- Test removable hard drives, re-writeable CD and flash drive for virus contamination by running a scan on the system on insertion. This is especially important if those are being used in other systems.
- Destroy damaged and unusable CDs and flash drives by rather than just dumping them in the garbage in case these contain sensitive information. Also, remove hard drives from the PCs and copiers that you get rid of.
- Delete chain and junk emails rather than forwarding these.
- Ensure security if you are using cloud computing services. Check the level of security provided by cloud computing provider.
- Log out of websites after accessing desired information. Don’t just hit the X in the upper right corner.
- Be careful when using social media such as Facebook.
- Use different passwords for email and social media accounts. I’ve seen many instances of Facebook accounts getting hacked. You don’t want other info being compromised.
- Exercise caution when downloading files from the Internet. Ensure that the source is a legitimate and reputable one.
- Always visit Internet Banking sites through the bank’s website and only enter name and password information on an authenticated login page.
- Verify domain name displayed on the site to avoid spoof websites.
- Ensure a suitable firewall is installed on your PC to protect the contents from outsiders on the internet.
- Treat your smartphone like a wallet - keep it safe and on your person at all times.
- Remember your smartphone is a computer, thus all the same security principles should apply.
- Use only reputable mobile apps.
- Turn on the security features of your phone, set a password or Personal Identification Number (PIN).
- Check for updates to phones operating system regularly. Install them as soon as they are available.
- Do report loss of telephone to your cell phone provider immediately so it can be disabled. If you find it, it can be easily re-enabled.
- Use only encrypted networks for Wi-Fi.
- If possible, establish a relationship with a reputable cybersecurity firm that can do vulnerability scans on your network.
- Don’t use pirated software – including operating system, application and antivirus, as it is not just a security hazard but may also result in systems crash at a critical time.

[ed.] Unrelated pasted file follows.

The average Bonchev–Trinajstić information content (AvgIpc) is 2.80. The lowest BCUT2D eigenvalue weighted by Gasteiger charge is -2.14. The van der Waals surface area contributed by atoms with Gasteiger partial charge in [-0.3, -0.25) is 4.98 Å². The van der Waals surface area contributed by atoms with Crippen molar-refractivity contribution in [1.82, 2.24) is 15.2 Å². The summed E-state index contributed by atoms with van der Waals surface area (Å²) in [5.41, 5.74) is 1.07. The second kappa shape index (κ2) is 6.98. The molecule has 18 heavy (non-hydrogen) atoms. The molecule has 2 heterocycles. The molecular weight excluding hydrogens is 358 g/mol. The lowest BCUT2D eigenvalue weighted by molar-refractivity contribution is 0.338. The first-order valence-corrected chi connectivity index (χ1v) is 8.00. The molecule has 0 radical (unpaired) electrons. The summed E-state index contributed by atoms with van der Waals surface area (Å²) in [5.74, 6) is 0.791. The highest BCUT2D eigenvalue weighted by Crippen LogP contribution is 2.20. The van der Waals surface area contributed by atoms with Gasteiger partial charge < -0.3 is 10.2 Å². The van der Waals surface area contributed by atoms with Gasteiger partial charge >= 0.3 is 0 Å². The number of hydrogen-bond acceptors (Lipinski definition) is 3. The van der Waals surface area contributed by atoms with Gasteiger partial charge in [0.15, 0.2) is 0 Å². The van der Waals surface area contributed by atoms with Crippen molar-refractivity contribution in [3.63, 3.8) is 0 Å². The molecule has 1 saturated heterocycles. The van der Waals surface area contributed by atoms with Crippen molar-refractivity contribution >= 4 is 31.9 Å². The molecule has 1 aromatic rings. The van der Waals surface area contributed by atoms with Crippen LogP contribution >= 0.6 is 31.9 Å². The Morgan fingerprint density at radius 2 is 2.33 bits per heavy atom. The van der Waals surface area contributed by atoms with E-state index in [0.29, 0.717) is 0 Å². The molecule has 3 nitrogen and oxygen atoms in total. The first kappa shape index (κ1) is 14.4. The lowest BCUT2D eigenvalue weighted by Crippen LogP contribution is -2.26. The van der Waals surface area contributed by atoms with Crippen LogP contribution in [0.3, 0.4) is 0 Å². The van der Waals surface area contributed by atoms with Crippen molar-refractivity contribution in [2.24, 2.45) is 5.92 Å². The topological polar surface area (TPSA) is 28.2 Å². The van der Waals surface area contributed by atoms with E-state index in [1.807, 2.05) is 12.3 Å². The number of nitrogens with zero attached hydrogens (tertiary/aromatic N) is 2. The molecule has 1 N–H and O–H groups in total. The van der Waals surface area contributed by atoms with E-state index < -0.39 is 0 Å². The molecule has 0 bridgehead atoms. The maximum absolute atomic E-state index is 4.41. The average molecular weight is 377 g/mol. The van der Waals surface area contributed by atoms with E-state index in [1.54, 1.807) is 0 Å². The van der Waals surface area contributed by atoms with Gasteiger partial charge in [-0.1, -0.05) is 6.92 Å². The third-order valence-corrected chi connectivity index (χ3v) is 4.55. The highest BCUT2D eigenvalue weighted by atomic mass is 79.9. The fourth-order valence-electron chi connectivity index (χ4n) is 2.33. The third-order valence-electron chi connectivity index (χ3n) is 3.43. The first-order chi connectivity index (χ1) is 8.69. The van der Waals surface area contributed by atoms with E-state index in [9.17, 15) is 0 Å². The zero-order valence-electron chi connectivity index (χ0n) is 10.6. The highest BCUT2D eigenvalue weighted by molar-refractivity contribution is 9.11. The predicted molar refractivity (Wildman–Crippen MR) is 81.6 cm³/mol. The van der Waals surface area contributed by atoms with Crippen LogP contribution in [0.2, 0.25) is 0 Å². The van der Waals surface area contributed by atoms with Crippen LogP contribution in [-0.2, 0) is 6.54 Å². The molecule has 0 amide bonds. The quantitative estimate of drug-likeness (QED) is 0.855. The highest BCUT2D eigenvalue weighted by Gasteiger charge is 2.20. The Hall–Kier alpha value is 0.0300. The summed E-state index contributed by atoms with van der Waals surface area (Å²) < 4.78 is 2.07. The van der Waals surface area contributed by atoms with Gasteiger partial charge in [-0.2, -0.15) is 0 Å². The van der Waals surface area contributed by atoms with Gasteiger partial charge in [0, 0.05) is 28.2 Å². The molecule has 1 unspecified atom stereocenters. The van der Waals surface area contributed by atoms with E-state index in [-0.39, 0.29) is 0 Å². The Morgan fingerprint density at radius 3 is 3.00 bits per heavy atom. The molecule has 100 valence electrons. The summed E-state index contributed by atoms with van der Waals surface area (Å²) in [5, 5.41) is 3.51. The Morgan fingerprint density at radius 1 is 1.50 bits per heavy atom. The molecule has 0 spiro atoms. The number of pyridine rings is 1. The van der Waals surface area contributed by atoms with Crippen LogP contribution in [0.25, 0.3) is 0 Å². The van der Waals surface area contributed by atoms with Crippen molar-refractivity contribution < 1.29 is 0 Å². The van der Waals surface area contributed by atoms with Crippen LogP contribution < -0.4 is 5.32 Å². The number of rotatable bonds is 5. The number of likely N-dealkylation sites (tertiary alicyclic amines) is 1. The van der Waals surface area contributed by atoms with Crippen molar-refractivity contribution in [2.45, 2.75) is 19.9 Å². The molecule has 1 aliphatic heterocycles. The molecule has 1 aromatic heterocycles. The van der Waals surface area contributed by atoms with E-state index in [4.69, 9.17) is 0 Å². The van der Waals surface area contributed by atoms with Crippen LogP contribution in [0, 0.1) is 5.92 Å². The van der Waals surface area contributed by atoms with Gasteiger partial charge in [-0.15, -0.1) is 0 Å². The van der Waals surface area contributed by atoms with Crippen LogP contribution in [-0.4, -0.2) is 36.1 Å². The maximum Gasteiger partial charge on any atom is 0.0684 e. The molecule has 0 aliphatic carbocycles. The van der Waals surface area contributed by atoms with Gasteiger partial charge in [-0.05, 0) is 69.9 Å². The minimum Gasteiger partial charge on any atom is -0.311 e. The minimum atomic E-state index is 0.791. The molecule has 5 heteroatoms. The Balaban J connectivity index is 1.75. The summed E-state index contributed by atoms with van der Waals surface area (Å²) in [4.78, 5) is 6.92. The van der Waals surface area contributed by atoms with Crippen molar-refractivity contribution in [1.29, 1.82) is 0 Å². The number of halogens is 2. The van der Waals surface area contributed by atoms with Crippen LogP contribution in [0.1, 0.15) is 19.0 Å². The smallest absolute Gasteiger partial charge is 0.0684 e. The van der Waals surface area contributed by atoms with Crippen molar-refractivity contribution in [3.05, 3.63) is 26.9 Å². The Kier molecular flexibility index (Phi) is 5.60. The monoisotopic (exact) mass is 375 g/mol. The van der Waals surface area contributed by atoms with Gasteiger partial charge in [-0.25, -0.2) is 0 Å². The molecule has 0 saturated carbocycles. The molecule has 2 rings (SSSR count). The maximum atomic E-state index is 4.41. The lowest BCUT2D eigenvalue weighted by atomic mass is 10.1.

- Don’t download files from the Internet directly without confirming the source. Use an anti-virus program that checks files before downloading.
- Don’t open files even from known Email addresses, if you have any doubts about them. Some viruses can replicate themselves and spread through email. Confirm that your contact really sent an attachment. Always err on the side of caution!
- Don’t open any files attached to an email if the subject line is questionable or unexpected.
- Don't let any un-authorized person use your computer system.
- Don't share your password with anyone, not even with your colleagues or the IT guy. If you need to, change it after.
- Don’t have a ‘family,’ password based on the names of members of the family, pets, etc. as these are the easiest to break.
- Don’t share your credit card or debit card information particularly the CVV (three digits behind the card) with anyone over the phone. These can be punched in the phone rather than reading out to an operator for making payments.
- Don’t access Internet Banking website through a link from another website or a link in an e-mail.
- Don’t access Internet Banking site at Cyber cafes and shared PCs.
- Don’t copy and paste your login credentials or account information. Always type them. Don’t check the box to “remember your login information”.
- Don’t respond to emails asking for confidential credentials, even if purportedly sent by the Bank. Bank rarely ever email and never ask for confidential information like user ID, password, credit card number, CVV, etc, via mail, SMS or bank initiated phone calls.
- Don’t use the same password for all your online accounts.
- Don’t get carried away by emails promising large sums of money through an inheritance or other sources. Some guy in Africa is not going to give you millions!
- Don’t open multimedia messages (MMS) or attachments in emails, or click on links in emails and SMS messages unless they are from a trusted source. They could contain malicious software or lead to a malicious website
- Finally, don’t wait until you’re confronted with an incident to seek advice! If you have any questions, contact your nearest IT person and they’ll be glad to help.